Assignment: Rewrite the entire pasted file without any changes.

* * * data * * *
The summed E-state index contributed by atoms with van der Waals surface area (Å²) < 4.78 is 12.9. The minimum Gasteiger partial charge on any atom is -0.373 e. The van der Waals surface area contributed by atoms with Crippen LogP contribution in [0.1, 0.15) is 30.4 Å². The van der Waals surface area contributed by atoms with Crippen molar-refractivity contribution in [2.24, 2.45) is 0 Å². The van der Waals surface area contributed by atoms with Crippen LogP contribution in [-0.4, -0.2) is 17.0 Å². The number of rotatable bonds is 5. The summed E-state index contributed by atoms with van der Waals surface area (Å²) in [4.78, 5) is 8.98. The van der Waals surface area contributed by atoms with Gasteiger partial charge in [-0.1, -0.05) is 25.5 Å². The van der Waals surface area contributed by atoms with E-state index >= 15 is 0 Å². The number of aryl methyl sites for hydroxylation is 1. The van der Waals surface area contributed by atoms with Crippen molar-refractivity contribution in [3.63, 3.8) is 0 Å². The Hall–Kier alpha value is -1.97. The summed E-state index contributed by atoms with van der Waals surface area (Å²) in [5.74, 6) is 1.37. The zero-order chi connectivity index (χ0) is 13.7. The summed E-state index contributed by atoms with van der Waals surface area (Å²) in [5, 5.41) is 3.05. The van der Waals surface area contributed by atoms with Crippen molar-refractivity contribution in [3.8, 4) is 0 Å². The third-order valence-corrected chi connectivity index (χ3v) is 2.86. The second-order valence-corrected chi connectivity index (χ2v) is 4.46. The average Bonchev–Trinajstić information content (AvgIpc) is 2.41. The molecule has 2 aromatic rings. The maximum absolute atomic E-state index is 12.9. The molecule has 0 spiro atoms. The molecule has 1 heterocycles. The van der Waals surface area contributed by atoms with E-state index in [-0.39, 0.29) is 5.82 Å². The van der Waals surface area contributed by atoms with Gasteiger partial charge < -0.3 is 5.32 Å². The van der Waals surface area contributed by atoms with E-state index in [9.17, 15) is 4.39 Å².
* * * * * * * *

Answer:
The summed E-state index contributed by atoms with van der Waals surface area (Å²) < 4.78 is 12.9. The minimum Gasteiger partial charge on any atom is -0.373 e. The van der Waals surface area contributed by atoms with Crippen LogP contribution in [0.1, 0.15) is 30.4 Å². The van der Waals surface area contributed by atoms with Crippen molar-refractivity contribution in [2.24, 2.45) is 0 Å². The van der Waals surface area contributed by atoms with Crippen LogP contribution in [-0.4, -0.2) is 17.0 Å². The number of rotatable bonds is 5. The summed E-state index contributed by atoms with van der Waals surface area (Å²) in [4.78, 5) is 8.98. The van der Waals surface area contributed by atoms with Gasteiger partial charge in [-0.1, -0.05) is 25.5 Å². The van der Waals surface area contributed by atoms with E-state index >= 15 is 0 Å². The number of aryl methyl sites for hydroxylation is 1. The van der Waals surface area contributed by atoms with Crippen molar-refractivity contribution in [3.63, 3.8) is 0 Å². The Hall–Kier alpha value is -1.97. The summed E-state index contributed by atoms with van der Waals surface area (Å²) in [5.74, 6) is 1.37. The zero-order chi connectivity index (χ0) is 13.7. The summed E-state index contributed by atoms with van der Waals surface area (Å²) in [5, 5.41) is 3.05. The van der Waals surface area contributed by atoms with Crippen molar-refractivity contribution in [3.8, 4) is 0 Å². The third-order valence-corrected chi connectivity index (χ3v) is 2.86. The second-order valence-corrected chi connectivity index (χ2v) is 4.46. The average Bonchev–Trinajstić information content (AvgIpc) is 2.41. The molecule has 2 aromatic rings. The maximum absolute atomic E-state index is 12.9. The molecule has 0 spiro atoms. The molecule has 1 heterocycles. The van der Waals surface area contributed by atoms with E-state index in [-0.39, 0.29) is 5.82 Å². The van der Waals surface area contributed by atoms with Gasteiger partial charge < -0.3 is 5.32 Å². The van der Waals surface area contributed by atoms with E-state index in [9.17, 15) is 4.39 Å².